Divided into three densely packed days, the workshop spanned topics like product design, ideation, need-finding, financing strategies, intellectual property — to name just a few. Each session featured a faculty member from the Wharton School, Penn Law, or Penn Design. Lunchtime offered more food for thought, with a different guest speaker each day. John Swartley of Penn Center for Innovation spoke about the services that PCI offers Penn researchers, while Mark Allen and Brian Litt discussed their personal experiences commercializing research at Penn. They talked frankly of stumbles, successes, and the challenges of balancing faculty responsibilities with the demands of a new venture.

“As many scientists know, the route from publishing and patenting to commercialization is a thicket of brambles,” said participant Damon Centola, Associate Professor at both Penn Engineering and the Annenberg School for Communication. “The 3-day workshop illuminated a clear path from scientific prototyping to pricing the product for market. I know what to do, and how to do it.”

Michael Klichinsky of the Perelman School of Medicine agreed. “My research focus is cellular immunotherapy for cancer. The workshop was a fantastic introduction into the world of business, innovation, commercialization, and startups – a rare opportunity for biomedical scientists.”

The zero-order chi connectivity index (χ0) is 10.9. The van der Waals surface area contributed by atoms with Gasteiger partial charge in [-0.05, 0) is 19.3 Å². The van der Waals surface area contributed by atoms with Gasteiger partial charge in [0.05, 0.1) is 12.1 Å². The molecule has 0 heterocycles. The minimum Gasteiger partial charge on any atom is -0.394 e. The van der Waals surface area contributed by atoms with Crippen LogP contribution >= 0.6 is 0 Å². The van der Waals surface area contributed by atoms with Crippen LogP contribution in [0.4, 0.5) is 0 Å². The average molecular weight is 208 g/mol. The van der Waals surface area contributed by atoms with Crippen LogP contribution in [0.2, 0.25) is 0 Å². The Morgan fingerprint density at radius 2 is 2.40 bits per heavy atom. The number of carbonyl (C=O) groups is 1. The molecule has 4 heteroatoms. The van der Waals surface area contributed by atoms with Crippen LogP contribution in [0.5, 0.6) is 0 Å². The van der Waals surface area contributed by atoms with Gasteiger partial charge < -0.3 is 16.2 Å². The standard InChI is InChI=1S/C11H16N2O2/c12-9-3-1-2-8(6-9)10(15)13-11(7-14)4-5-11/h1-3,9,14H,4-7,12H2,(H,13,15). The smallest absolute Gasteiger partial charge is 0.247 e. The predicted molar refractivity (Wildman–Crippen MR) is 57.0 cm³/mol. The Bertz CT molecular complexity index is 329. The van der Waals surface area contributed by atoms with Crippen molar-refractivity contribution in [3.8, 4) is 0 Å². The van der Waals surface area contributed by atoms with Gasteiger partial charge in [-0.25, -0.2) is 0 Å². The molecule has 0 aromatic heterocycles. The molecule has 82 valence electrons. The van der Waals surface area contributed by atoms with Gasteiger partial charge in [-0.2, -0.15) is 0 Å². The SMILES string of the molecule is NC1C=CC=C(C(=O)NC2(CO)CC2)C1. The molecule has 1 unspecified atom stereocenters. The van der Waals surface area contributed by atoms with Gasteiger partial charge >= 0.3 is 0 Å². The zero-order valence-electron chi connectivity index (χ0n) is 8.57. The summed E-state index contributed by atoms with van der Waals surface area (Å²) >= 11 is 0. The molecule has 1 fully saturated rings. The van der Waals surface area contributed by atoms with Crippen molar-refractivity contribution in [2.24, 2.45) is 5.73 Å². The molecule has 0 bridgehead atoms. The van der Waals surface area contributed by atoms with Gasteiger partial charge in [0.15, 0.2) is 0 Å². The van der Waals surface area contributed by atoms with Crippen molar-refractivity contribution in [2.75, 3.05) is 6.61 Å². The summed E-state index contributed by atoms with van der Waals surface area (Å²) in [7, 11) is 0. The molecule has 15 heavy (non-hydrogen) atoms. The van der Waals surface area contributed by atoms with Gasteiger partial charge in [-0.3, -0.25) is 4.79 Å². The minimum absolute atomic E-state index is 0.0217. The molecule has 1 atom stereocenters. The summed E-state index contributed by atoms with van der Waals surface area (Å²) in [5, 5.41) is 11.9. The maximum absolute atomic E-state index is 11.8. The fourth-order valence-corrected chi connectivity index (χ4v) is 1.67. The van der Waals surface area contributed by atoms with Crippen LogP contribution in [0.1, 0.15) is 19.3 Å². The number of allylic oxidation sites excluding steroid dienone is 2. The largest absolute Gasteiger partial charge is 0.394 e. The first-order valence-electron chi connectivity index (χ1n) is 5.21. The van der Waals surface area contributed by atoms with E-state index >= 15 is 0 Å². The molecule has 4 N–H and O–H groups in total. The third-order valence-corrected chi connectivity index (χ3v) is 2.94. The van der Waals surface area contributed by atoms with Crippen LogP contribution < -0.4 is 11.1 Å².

One participant is developing experimental therapeutics for brain cancer. Another works on brain stimulation therapies for patients with memory disorders, and still another is a nutrition scientist developing interventions to prevent childhood obesity. They came from Penn’s arts and sciences, communications, dental, engineering, medical, nursing, and veterinary schools, and from the Children’s Hospital of Pennsylvania. “This is one of the first times where I felt like I was gaining the benefit of the full university at once,” one participant remarked. Such diversity was intentional: one of the workshop’s long-term goals is to build a commercialization-minded community that spans the university.

“Experiencing Penn’s pivot towards a more entrepreneurial culture was truly exhilarating.”

“We got introduced to what we don’t know, what we should ask, who, and when,” said Yoseph Barash, Assistant Professor of Genetics. “Add to that networking with similarly minded people and you get a great recipe for pushing more start-up success stories at Penn.”

Commercialization Workshop 7

“Experiencing Penn’s pivot towards a more entrepreneurial culture was truly exhilarating,” added Thomas Schaer, director of the Penn Vet Translational Research Platform.

To help keep the momentum going, a reunion is in the works for Fall 2016. And although the specific details are not yet in place for the next iteration of the workshop, Terwiesch is excited to again take the lead. “I have been a Wharton professor for 18 years,” he says. “I have taught thousands of students and written dozens of scholarly articles. However, there is nothing more humbling than seeing the research coming out of our medical community on campus. Supporting these efforts through this workshop is a privilege.”

Interested in participating in this workshop in the future? Please contact us directly.